June 15, 2010
Yesterday’s training session consisted of a lot of situational work. Brian split the sheep up, putting one group down the field, and the other into the round pen or a nearby rectangular pen. Then he would let the sheep out of one pen or the other and instruct us to prevent the sheep from joining the others. It’s a challenge because the sheep instinctively want to flock together.
The sheep are remarkably athletic, considering they look like wool-covered rectangular blocks supported by sticks. They’re nearly as fast and agile as the dog, and if they’re riled up enough, they’ll get past him no matter how hard he tries to cut them off. So to succeed in heading them off, he must cast out wide to keep them calm and under control. In training we accomplish this partially through correction – telling him to go wider – and partially through a redirect command if he starts to come in too tight. I give him a down, and then give him the directional command again. With a moment to stop and think, he starts out again more thoughtfully and casts out again.
He is gradually learning that casting out is the best way to maintain control of the sheep. You can tell because with each passing session, he cuts in less and less often, but he still loses his head once in awhile – not unlike a human being. We learn the best way to handle certain situations, but when we’re stressed or uncertain, we tend to revert to old patterns. Dogs seem to be no different.
After gathering the sheep to me, we headed back to the pen to put them back. As usual, he was very good at the pen, taking my down and flanking commands with relatively little hesitation. He did blow me off a little bit, though, so I need to be more firm in my corrections.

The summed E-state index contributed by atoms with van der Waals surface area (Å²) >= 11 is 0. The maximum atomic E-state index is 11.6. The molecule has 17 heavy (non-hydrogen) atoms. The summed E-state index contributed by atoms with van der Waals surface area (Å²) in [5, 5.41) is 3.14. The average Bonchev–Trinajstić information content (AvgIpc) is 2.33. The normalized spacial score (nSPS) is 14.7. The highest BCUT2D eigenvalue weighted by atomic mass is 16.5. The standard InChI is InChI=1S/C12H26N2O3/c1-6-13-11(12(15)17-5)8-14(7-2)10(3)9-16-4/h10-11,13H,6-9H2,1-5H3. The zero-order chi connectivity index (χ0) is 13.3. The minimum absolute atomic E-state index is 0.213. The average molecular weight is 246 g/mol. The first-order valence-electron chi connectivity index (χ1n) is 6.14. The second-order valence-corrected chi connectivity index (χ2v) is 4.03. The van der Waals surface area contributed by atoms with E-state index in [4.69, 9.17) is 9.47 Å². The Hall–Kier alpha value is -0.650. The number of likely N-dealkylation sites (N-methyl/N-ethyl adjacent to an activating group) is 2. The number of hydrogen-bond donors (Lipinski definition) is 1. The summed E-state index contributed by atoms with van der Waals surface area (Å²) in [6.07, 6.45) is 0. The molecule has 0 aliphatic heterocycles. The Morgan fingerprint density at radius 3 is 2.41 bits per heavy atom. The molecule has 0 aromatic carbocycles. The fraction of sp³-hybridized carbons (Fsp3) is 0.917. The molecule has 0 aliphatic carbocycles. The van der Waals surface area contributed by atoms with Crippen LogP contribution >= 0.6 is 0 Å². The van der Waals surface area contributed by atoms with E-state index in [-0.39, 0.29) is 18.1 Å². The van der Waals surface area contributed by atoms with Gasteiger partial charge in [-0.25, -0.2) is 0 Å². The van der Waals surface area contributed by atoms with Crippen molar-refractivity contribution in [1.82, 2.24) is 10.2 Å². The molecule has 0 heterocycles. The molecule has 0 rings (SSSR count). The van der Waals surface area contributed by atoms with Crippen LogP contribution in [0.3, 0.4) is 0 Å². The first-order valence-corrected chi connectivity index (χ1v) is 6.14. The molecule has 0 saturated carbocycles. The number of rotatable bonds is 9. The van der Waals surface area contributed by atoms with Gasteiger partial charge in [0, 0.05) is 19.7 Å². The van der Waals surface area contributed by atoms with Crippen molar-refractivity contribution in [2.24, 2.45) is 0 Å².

After penning them into the rectangular pen, Brian had me bring them back out again and send Rodeo to prevent them from joining the other sheep in the field. This was particularly tricky because the pen is in a cul-de-sac: the sheep had to make a sharp right turn to head out into the field because another fence funneled them in that direction. It was complicated by the fact that the rectangular pen was covered, and there was no view towards the field, so as soon as the sheep turned to the right, they were out of my sight.
I entered the pen and called Rodeo to me, then sent him around the sheep to push them out. They disappeared around the corner at a fast trot, and all I could do was send Rodeo after them. So he took off like a rocket around the corner, and I ran after him to see what was happening. I had to go even further to see the open field because there is another covered pen adjacent to the rectangular pen we were using, so I had to pass that before I could get a clear view.
Both times we did the exercise, it was over by the time I arrived to see anything. Rodeo had successfully cut them off and was pacing behind them slightly to keep them from trying to make another break.
“He likes this game,” Brian announced after the second round.